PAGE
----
Following a review of EU consumer law, the European Commission has published a draft directive entitled the Consumer Rights Directive, which could become law in the UK as early as 2011, writes Winston Green, senior associate of law firm Denton Wilde Sapte LLP.
By levelling the regulatory playing field across the EU, the Consumer Rights Directive (CRD) could have the effect of increasing cross-border consumer spending by increasing consumer confidence and decreasing compliance costs for businesses.
One area in which the changes will be most noticeably felt in consumer contracts of goods and services concluded is in using the internet. Once the new rules come into effect, such online traders will be able to trade throughout the EU on the same terms without the need to tailor them for local law requirements. This is to be achieved by making the CRD a "maximum harmonisation" directive, meaning member states will not be permitted to pass laws over and above those set out in the CRD.
The following are a very brief summary of some of the key changes:
• Pre-contractual information: Clear information requirements for all consumer contracts including information in relation to the product/service, address and identity of the seller, price, additional charges, payment mechanism, delivery details, complaints policy, cooling-off period (where applicable) and after-sales services.
• Transparency of terms: Contract terms must be in plain, intelligible and legible language. Moreover, pricing must be transparent and express consent to ancillary charges must be sought (that is, any online tick boxes must be opt-in, not opt-out).
• Passing of risk: Delivery of goods within a minimum of 30 days from execution of sale contract; seller bears risk of loss/damage until goods are received by consumer; automatic right of refund within 7 days of non-delivery.
• Unfair terms: New black list of universally banned contract terms plus a grey list of terms deemed to be unfair unless the seller can demonstrate to the contrary.
• The black list currently contains the following:
- excluding or limiting the liability of a trader for death or personal injury caused to the consumer through an act or admission of that trader;
- limiting the trader's obligation to respect commitments undertaken by his agents or making his commitments subject to compliance with the particular condition which depends exclusively on the trader;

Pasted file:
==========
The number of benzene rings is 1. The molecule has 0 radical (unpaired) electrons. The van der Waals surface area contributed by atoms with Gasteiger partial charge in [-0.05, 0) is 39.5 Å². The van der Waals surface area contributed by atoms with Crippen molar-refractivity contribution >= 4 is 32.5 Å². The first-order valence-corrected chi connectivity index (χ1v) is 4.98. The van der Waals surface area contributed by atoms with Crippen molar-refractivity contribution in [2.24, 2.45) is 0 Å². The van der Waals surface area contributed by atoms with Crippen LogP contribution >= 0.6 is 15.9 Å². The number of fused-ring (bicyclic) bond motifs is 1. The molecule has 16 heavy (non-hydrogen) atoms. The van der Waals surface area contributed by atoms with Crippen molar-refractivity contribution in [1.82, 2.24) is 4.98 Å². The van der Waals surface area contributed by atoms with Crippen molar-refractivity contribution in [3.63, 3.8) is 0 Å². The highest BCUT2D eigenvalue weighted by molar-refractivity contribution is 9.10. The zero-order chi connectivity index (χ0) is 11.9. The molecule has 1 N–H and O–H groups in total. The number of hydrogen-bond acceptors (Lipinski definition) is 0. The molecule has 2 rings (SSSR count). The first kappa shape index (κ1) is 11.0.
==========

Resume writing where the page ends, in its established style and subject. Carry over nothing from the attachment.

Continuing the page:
- excluding or hindering the consumer's right to take legal action or exercise any other legal remedy, particularly by requiring the consumer to take disputes exclusively to arbitration not covered by legal provisions;
- restricting the evidence available to the consumer or imposing on him a burden of proof which, according to the applicable law, should lie with the trader;
- giving the trader the right to determine whether the goods or services supplied are in conformity with the contract or giving the trader the exclusive right to interpret any term of the contract.
• Terms to be included on the grey list include provisions for automatic renewal of the contract term and for automatic price increase.
• Remedies: Standardisation of the remedies available to consumers for damaged or faulty goods. Consumers will be entitled to replacement or repair in the first instance and a refund or discount only where specific circumstances apply.
• Cooling-off period: Applicable only to distance selling and pressure sales (i.e. sales concluded away from the sellers premises such as doorstop sales). EU-wide standard cooling-off period of 14 days or 3 months where the seller fails to set out the contractual right to withdraw within 14 days.
While the effect of any unfair terms provisions are clear that the relevant contract term will be deemed unenforceable and not binding on the consumer, the likely penalties for breach of the national law transposing the directive is less clear. The CRD states that member states shall lay down rules on penalties which are effective, proportionate and dissuasive. The Unfair Commercial Practices Directive containing similar terms, resulted in the institution of criminal sanctions in most EU member states, including the United Kingdom.
It remains to be seen whether the CRD will achieve its aim of providing a level playing field for consumer transactions in the EU, increasing confidence and decreasing costs. The trend for consolidation and full harmonisation is encouraging, as it helps to eliminate inconsistencies and gaps between laws within member states and across the EU.
Other reviews are planned by the Commission and businesses should watch the progress of the CRD and any other new directives carefully to ensure they take advantage of the changes.